• Ecosystems consist of biotic and abiotic factors (e.g. – quantity of light & water, range of temperatures, soil composition).

• Limiting resources/factors are those that restrict the growth and size of populations, (e.g., food supply, disease, predation

·        Vocabulary: niche, food chain/web, energy pyramid, symbiosis, mutualism

 

Scientific Investigation

• Propose questions or hypotheses

• Use observations and scientific principles

• Design a scientific investigation

• Identify appropriate tools and techniques

• Collect data relevant to the question or hypothesis

Vocabulary:

• Relevant data

• accuracy

• conclusions

• control

• dependent variable

• independent variable

• modifications

• procedure

• variable

 

Results of an investigation

• Relevant data is organized and displayed (e.g. tables, graphs)

• Explanation of results is based on evidence obtained from the investigation

• Conclusions are communicated in a manner that relates to the original question or

hypothesis

Vocabulary

• evidence-based

• calculation

 

 

Validity of an investigation

• Valid scientific explanations and conclusions are based on evidence cited from the investigation

• Both the amount and quality of the evidence are important in determining

validity

Vocabulary:

• analyze

• range

• trial

 

Variables

• Investigation should deal with only one variable at a time.

• More than one variable may yield an outcome that is not clearly related to or caused byany individual variable.

• Independent variable (manipulated variable)

• Dependent variable/responding variable

Vocabulary

• variable

• control

 

Explain how energy is transferred, transformed, and conserved

Energy

• Transformation (e.g. conduction, radiation, convection)

• Transformed (e.g. mechanical energy from a river to electrical energy)

• Law of Conservation of Energy

• Potential vs. Kinetic Energy (e.g. pendulum)

·        Vocabulary: thermal, electromagnetic, sound, chemical, electrical, mechanical,

nuclear, electromagnetic, kinetic, potential, transformed, conservation of energy

 

The motion and spacing of particles determines states of matter

Particle motion

• Is related to energy

• Increased energy - increased movement - increased spacing

• Decreased energy decreased movement - decreased spacing (except water to ice)

• The closer particles are to each other the denser a substance will be.

·        Vocabulary: energy, solid, liquid, gas, density

 

 

Compare and contrast physical and chemical changes and describe how the law of

conservation of mass applies to these changes.

Physical

• Tearing paper, phase change, creating a mixture (e.g., trail mix)

Chemical

• Burning, rusting, forming compounds (e.g., baking cookies)

• Qualitative description of how mass is conserved – reactants to products

Indicators of chemical change may include:

• change in temperature

• electrical potential

• color change

• gas produced

• solid produced

• light produced

• change in smell

·        Vocabulary: conservation of mass, chemical reaction, molecular, suspension, system

 

Explain how gravity is the force that keeps objects in the solar system in regular and

predictable motion. Explain Earth’s seasons.

Gravity

• Law of Gravitation

• Orbiting objects

Seasons

• Axis tilt

• Differential heating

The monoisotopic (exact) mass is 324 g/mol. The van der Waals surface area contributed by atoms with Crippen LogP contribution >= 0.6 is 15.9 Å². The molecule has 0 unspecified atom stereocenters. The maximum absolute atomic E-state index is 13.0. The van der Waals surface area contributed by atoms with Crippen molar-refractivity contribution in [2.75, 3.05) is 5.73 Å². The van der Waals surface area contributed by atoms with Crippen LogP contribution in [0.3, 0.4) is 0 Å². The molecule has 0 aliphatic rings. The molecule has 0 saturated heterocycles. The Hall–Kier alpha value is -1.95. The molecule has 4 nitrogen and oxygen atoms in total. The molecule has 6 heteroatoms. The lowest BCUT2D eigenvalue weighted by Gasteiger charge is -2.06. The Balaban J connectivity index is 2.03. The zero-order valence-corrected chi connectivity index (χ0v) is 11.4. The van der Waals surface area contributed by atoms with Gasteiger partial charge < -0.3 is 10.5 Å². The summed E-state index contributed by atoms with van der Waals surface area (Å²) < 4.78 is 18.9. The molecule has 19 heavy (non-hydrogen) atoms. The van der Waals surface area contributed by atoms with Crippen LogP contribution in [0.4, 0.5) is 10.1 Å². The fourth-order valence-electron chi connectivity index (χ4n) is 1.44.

• Equinox and Solstice

• Length of Daylight

• Directness of Sunlight

Earth/Moon Cycles

• Lunar and Solar Eclipses

• Tides

• Rotation

• Revolution

• Moon Phases

·        Vocabulary: gravity, earth’s axis, rotation, revolution, seasons, eclipses, phases, eclipse, equator, hemisphere, latitude

 

 

Atomic Model

• Particles in an atom and where they are located (i.e., electrons orbit around a

nucleus of protons and neutrons)

• Different atoms have different numbers of particles and different atomic masses.

Qualitative description of bonding

• The outermost electrons are involved to join atoms together.

• Different numbers of atoms join together to create different compounds (e.g.

oxygen joins with 2 hydrogen to form a new compound with different properties

than the original elements, sodium + chlorine = salt).

·        Vocabulary: nucleus, proton, neutron, electron, electron cloud, chemical

properties, elements, compounds, molecule, atomic mass

 

 

Periodic Table

• A tool for organizing elements based on properties and characteristics

• Metal/nonmetals/metalloids are areas on the Periodic Table and those elements share common characteristics.

• Noble gases are stable elements.

• Atomic number gives us information about the atom.

• Atomic mass is an average mass of the isotopes of that type of atom.

• Rows and columns have meaning.

·        Vocabulary: metal, non-metal, metalloid, family, period, isotope, atomic mass,

atomic number, noble gases

 

Earth’s Processes

Rock Cycle

Igneous Rocks

Sedimentary Rocks

Metamorphic Rocks

Plate Tectonics

Continental Drift

Sea Floor Spreading

Lithospheric (crustal) Plates

Plate Boundaries (constructive, destructive)

Convection currents

Volcanoes

Patterns

Causes

Earthquakes

Stresses

Seismic wave

Fault zones

Effects

Mountain Building

Uplift

Folded Mountains

Fault block Mountains

Volcanic

·        Vocabulary: crust, mantle, lithosphere, divergent boundary, convergent boundary, transformed boundary, ridges/trenches, faults, subduction, continental drift, Pangaea, convection, cementation, crystallization, fossilization, magnetic reversals, metamorphism, minerals, plateau

 

 

Species Change as a Result of Natural Selection

• Variations occur in the population of a species through changes in their genetic

material (DNA on chromosomes).

• More offspring are produced than can survive due to limiting factors in their

environment.

• Natural selection factors, such as changes in environment, food supply,

predators, or disease, will select for those individuals of the species best able to

survive, and these, in turn, will pass along their genetics to their offspring.

Example: when antibiotics are applied to a population of bacteria, most of the

bacteria die, but some are resistant to the antibiotic and pass on this resistance to

their offspring.

• Failure of a species to have variations needed for survival under changing

conditions can lead to extinction.

·         Vocabulary: natural selection, variation, evolution, adaptation, species, homologous

structures, adaptation, niche, random